The big four retailers’ stranglehold on the market has squeezed out competitors, driven up prices and throttled choice, says the Competition Commission.
Its Grocery Retail Market Inquiry report, which was released this week, focuses on barriers to entry for small retailers and the historically disadvantaged. But concerns have been voiced that if the inquiry’s recommendations are enforced, it could spell disaster for consumers.
The report highlights a lack of competition in the sector, violations of the Competition Act and the regulatory landscape as areas of concern. It says a less concentrated sector, with many small independent traders alongside national chains, is in the best interests of the economy and, ultimately, consumers.
Independent retailers, it notes, “provide important avenues for participation in the economy, support for smaller suppliers further up the value chain, whilst also offering consumers greater product choice. There is still a role for large supermarkets for the bulk shopping experience, but this should not be to the exclusion of others”.
Supplier discounts and preferential lease agreements in shopping centres are further bones of contention: the commission wants to see the end of rebates and exclusive leases, because it views these as squeezing out competition.
Unlike most countries where independent specialist and convenience stores are in healthy competition with supermarket chains, the commission says the local market is impeded by the dominance of the big four: Pick * Pay, Shoprite/Checkers, Spar and Woolworths.
In shopping centres, their presence bars emerging operators from trading under the same roof, if they compete with any of the big chains’ product lines. And in townships, the big retailers, as well as foreign-owned shops, are pushing out spaza shops. The monopoly, it says, is maintained through exclusive lease agreements for “anchor tenants” in shopping centres, which pay significantly less per square metre than smaller operators.
The commission claims the big four control up to 80% of the market and are hindering emerging challenger chains from making headway.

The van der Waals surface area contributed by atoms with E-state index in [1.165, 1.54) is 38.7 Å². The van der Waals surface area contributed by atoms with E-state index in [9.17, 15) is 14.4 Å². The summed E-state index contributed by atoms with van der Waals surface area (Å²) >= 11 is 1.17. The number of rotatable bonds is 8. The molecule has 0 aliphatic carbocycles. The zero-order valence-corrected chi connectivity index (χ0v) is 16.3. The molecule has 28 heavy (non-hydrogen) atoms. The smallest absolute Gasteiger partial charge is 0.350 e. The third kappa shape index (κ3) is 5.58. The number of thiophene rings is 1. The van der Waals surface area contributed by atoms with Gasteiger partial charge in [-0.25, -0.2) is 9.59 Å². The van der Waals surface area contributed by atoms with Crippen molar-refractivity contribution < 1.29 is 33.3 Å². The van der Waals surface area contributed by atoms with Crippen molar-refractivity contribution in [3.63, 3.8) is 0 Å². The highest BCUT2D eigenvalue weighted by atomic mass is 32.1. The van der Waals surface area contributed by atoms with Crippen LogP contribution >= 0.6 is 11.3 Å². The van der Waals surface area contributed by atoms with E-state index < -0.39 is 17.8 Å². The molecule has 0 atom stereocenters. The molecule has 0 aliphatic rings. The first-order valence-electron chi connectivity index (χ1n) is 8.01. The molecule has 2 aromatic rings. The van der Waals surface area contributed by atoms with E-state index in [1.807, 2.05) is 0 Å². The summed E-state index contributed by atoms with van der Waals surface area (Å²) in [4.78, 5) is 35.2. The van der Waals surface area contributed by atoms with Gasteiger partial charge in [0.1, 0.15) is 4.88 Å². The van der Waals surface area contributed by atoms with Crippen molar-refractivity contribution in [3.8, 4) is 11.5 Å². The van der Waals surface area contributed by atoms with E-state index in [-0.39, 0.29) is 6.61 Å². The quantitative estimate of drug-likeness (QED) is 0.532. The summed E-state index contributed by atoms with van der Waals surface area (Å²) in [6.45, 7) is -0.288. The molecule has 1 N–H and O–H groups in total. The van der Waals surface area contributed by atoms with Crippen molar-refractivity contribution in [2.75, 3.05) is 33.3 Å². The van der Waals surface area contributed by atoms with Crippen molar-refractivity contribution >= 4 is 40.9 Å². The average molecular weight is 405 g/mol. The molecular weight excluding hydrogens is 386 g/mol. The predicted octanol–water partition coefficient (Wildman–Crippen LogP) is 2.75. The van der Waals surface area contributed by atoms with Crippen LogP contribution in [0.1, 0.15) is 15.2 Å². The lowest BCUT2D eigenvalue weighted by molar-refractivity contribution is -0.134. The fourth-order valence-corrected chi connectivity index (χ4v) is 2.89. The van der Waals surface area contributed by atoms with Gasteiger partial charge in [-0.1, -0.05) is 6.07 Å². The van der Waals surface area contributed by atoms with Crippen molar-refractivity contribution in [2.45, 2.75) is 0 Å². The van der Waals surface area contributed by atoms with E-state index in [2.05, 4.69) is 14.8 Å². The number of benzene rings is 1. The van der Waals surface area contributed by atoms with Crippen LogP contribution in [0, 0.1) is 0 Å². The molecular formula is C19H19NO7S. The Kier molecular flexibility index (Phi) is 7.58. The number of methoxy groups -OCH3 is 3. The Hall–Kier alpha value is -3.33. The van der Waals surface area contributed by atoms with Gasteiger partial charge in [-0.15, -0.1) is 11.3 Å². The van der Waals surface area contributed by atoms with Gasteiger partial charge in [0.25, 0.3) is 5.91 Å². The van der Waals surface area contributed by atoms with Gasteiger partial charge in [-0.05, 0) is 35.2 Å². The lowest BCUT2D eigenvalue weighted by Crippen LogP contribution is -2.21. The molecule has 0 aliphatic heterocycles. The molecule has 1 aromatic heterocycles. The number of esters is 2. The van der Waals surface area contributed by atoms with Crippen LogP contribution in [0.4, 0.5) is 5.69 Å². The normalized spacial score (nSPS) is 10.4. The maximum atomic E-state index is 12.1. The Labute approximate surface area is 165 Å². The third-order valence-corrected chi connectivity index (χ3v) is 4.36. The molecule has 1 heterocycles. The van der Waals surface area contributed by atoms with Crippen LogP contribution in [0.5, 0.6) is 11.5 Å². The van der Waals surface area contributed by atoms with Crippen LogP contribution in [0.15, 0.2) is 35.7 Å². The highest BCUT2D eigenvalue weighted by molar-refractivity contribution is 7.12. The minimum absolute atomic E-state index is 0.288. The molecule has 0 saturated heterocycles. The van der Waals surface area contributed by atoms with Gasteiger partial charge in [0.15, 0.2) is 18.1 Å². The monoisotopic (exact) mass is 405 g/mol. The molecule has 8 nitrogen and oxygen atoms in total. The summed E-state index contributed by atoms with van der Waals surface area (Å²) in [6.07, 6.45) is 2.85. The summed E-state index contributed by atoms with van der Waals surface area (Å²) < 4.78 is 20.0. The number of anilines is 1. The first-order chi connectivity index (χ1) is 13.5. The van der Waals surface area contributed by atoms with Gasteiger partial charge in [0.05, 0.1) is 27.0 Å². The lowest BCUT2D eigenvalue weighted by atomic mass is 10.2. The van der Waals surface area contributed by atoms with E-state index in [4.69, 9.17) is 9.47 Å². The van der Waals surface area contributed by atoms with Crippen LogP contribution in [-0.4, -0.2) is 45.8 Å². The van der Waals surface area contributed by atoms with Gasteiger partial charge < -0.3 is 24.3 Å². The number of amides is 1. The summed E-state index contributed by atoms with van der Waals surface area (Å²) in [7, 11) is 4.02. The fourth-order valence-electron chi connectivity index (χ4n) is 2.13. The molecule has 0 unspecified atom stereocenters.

The inquiry says there should be no exclusivity clauses in new lease agreements or in lease renewals; and the clauses must be phased out over five years.
It says the buying power of the national retail chains helps them to get more favourable treatment by suppliers relative to the buyer groups and wholesalers that service the small and independent retailers.
It has also called on the government to remove regulatory obstacles, with revisions to trading times, introduction of proactive zoning, enhanced law enforcement and the registration of businesses to track informal economic activity.
The commission has given retailers six months to comply with its recommendations, failing which the government will be required to step in with legislative amendments or a code of practice.
Strangely, Fruit & Veg City/Food Lover’s Market and Massmart are not grouped among the big players. Combined, all six control only about 65% of the formal market. That’s a far cry from the claimed 80% market dominance by the big four thrown out by the commission.
The inquiry’s views on buyer power and rebates are also on shaky ground. By centralising supply chains, distribution centres and relationships with suppliers, the big retailers (which operate on thinner margins than suppliers) benefit from better economies of scale and pricing through volume discounts, which are passed on to consumers. On a smaller scale, foreign-owned stores benefit from the combined power of buyer groups.
Ultimately, shoppers visit the bigger grocers because they offer value for money, convenience, freshness and service. Smaller retailers and spaza shops cannot compete on that level because they don’t have the industry clout. And suppliers are not going to pass on bulk discounts for small orders.
Retailers are studying the report’s contents, with Woolworths saying: “As noted by the commission, our leases do not contain exclusivity clauses and they do not restrict the entry of competitors into shopping centres.”
David North, Pick * Pay’s strategy and corporate affairs head, says: “We were encouraged that the report acknowledged the benefits of major retailers like Pick * Pay in giving consumers, including those in townships and rural areas, access to greater choice and lower prices.
“We will have to digest the full report and understand better how the commission and the government intend to take it forward.
“We are concerned that some of its recommendations could make it harder for retailers to do what they do best, which is always to negotiate the best value we can from large suppliers, so that we can pass on the savings on to our customers through lower prices.”
Angela Tzarevski, a senior associate in Baker McKenzie’s competition and antitrust practice, says the grocery retail sector could face radical changes.
“On the one hand, exclusivity arrangements are often necessary to ensure a shopping centre’s financial viability and sustainability or to secure favourable funding to develop a mall in the first place. Adopting a blanket approach that all exclusivity arrangements are problematic will undoubtedly affect investors’ risk appetite to invest in new shopping mall developments, which may itself have undesirable effects.
“Similarly, forcing suppliers to offer equivalent trading terms to all retailers, wholesalers and buyer groups may have serious financial implications and erode incentives that stimulate frequent bulk purchases.”